Academic journal article Middle East Quarterly

Shlomo Sand, the Arabs' Darling

Academic journal article Middle East Quarterly

Shlomo Sand, the Arabs' Darling

Article excerpt

Jewish Israeli researchers whose books and writings achieve great appreciation among Arab communities in the Middle East are few and far between. Shlomo Sand is the exception. Since the initial publication of The Invention of the Jewish People five years ago,1 every interview with the Tel Aviv University historian has achieved great popularity in Arab media. Headlines refer to his name endlessly though his theories are anything but new and have long been popular in the Arab world, just as The Protocols of the Elders of Zion and Mein Kampf have been widely distributed in the Arab language for many years.2 In essence, Sand's book has become a plank of Palestinian and Arab propaganda, the purpose of which is to undermine the right of the Jewish people to its ancestral homeland.

Old-New Denial

According to Sand's "revolutionary" theory, throughout history the Jews were never one common nation but rather a mixture of different races that happen to share one faith. In his opinion, the biblical stories are amazing and interesting, but at the same time, historically inaccurate. The Bible is a literary creation, "a historical myth" written in the sixth century B.C.E., that shaped the world of the Jewish communities, who received Judaism from many different sources. But the Jews never returned to their land because they were never actually exiled from it. As a result, modem Zionist history developed a racial theory of Jewish unity, a national Jewish myth of exile and return that did not exist earlier. This myth was primarily created to enable the expulsion of the indigenous Palestinian population that may actually have originated in the ancient kingdom of Judah.3

It is an argument that runs against the entirety of legitimate scholarship on Jewish history, and Sand's specific claims have been disproved by scores of historical writings and archaeological discoveries. Since Sand published his book, many distinguished historians have disagreed with him, including Israel Bartal who published a powerful response.4 Similarly, Dov Ben-Meir's book, Exile and Redemption of the Jewish People, is also a pointed and well-researched refutation of Sand's theory.5 Furthermore, it has been shown that Sand's ideas regarding race theory are borrowed from Nazi, Islamic, Arab, and Palestinian sources that claimed to have scientifically proven that the Jews of today do not descend from ancient Israel stock.6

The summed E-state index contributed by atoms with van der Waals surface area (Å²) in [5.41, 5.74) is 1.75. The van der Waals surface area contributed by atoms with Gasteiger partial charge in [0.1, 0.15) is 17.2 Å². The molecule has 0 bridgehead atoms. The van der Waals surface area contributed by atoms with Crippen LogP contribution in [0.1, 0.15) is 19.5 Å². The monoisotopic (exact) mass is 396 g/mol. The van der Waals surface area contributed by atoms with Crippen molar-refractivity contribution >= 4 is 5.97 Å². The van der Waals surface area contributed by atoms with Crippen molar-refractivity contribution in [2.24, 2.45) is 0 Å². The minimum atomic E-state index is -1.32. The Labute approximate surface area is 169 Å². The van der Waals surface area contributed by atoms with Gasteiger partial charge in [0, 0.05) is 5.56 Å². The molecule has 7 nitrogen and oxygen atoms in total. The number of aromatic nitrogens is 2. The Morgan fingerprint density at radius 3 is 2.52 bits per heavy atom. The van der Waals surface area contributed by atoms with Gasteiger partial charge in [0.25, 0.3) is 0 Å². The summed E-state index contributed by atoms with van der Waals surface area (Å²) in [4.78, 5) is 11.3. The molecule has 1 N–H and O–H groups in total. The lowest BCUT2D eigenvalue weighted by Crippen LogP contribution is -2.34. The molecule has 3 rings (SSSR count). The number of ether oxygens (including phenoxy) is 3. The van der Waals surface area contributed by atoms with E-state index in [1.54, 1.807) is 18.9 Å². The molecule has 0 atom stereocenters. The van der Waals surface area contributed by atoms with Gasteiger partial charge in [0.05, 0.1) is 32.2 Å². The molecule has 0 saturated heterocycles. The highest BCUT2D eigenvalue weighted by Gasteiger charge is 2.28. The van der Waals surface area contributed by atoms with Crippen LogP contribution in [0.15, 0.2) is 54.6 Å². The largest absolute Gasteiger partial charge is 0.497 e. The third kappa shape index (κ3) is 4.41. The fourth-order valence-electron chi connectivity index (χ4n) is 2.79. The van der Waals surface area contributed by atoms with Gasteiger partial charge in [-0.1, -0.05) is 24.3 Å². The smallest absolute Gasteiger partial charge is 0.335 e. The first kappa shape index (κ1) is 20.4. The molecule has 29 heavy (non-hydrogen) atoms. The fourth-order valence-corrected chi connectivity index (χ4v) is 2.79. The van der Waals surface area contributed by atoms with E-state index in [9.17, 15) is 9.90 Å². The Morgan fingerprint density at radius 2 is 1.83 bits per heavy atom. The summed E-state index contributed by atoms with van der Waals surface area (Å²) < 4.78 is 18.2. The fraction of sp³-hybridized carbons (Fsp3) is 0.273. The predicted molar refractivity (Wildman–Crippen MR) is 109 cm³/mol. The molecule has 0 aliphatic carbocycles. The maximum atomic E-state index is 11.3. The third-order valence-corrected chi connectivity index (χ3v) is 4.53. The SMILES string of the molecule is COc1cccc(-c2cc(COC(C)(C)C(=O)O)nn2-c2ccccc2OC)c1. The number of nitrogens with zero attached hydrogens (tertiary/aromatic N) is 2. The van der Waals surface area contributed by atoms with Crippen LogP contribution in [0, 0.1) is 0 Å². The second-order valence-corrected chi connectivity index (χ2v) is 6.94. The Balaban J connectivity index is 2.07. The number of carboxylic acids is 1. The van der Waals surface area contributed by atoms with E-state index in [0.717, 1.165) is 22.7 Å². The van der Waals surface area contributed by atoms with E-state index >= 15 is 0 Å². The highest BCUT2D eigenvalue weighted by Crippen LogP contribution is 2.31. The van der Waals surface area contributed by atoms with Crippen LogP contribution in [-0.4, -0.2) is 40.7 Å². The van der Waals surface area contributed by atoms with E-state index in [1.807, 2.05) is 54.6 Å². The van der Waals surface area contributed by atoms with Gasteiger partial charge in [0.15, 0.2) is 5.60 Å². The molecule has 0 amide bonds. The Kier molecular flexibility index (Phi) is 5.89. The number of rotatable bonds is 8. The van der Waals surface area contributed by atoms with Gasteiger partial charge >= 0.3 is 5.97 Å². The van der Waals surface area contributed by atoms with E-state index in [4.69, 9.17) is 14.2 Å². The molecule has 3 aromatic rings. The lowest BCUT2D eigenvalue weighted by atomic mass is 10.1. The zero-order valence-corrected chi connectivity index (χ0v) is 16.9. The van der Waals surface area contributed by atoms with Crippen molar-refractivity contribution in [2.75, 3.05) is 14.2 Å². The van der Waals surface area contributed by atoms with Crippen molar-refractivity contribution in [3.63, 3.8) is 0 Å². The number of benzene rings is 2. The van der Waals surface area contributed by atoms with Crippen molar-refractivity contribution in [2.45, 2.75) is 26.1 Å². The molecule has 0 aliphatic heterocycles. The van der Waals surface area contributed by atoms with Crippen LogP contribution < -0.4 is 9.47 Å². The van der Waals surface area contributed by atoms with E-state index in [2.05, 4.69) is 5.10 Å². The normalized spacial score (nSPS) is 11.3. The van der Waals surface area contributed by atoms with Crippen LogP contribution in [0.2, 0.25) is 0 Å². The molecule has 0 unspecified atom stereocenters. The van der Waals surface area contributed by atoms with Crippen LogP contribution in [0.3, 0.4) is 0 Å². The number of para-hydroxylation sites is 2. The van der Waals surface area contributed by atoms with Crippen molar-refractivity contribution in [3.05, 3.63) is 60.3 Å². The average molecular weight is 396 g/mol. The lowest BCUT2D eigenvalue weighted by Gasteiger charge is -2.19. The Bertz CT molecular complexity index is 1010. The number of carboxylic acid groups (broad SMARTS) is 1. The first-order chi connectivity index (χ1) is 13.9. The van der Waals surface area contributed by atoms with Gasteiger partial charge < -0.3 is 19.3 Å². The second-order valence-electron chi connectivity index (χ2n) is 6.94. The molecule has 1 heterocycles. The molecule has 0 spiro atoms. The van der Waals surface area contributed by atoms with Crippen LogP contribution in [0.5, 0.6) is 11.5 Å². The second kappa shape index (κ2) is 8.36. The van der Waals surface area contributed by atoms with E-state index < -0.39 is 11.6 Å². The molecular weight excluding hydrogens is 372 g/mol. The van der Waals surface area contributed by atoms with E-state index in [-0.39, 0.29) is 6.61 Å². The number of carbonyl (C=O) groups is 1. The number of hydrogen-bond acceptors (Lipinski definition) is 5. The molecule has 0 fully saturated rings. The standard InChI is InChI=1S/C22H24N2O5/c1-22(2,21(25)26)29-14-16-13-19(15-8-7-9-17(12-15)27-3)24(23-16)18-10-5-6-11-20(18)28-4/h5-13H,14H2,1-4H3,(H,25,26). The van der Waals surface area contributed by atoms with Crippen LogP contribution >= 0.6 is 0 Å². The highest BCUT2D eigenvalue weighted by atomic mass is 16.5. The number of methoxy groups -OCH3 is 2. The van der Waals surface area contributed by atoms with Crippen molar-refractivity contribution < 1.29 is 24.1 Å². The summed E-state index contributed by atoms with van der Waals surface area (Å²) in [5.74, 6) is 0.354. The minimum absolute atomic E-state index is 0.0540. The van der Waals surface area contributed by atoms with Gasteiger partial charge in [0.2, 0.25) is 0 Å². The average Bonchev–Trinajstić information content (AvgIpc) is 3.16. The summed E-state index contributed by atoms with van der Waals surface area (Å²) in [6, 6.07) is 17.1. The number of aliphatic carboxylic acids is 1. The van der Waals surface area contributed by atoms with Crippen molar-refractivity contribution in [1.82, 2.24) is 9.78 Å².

One example is a book by the Islamic activist Hassan Bash, at-Tarbiya asSahyonia, Min Ânsariyat at-Torah ila Damn ya al-Ihtilal (Zionist Education, from the Racism of the Torah to the Bloodletting of the Occupation).7 Bom in 1947 in Haifa, Bash and his family fled during the 1948 war to Syria where he received his teaching certificate in Arabic at the University of Damascus in 1973, completed a doctorate in religious studies, and worked in journalism. Bash is considered a leading researcher of Zionist culture and Jewish religion and has written thirty-two books, most of which slander the Jewish religion, the Torah, and Christianity. His primary conclusions are that

* Palestine is Canaanite Arab land originating from 3,000 B.C.E. with the Jews arriving there in flocks from the start of 1,200 B.C.E.

* The Jews, who founded Zionism, do not have roots among the ancient Hebrew peoples, which are distinct. The new Jewish people of today are descendants of the Khazar Aryan people and do not belong to the Semitic race.

* An in-depth review of the Jews shows that they are not associated with only one race but rather comprise seventeen races, all of which have common communal traditions.8

The first edition of Bash's book was published at least five years prior to Sand's book. Bash also analyzes what he calls "Zionist incitement literature," which he claims is based on the belief in an imaginary Jewish past. This literature allegedly teaches violence and aims at justifying the theft of Palestine from the Palestinian people, who are "descendant of the ancient Canaanite Arab and Amalekite people and of others who lived in this country since the beginning of time. …

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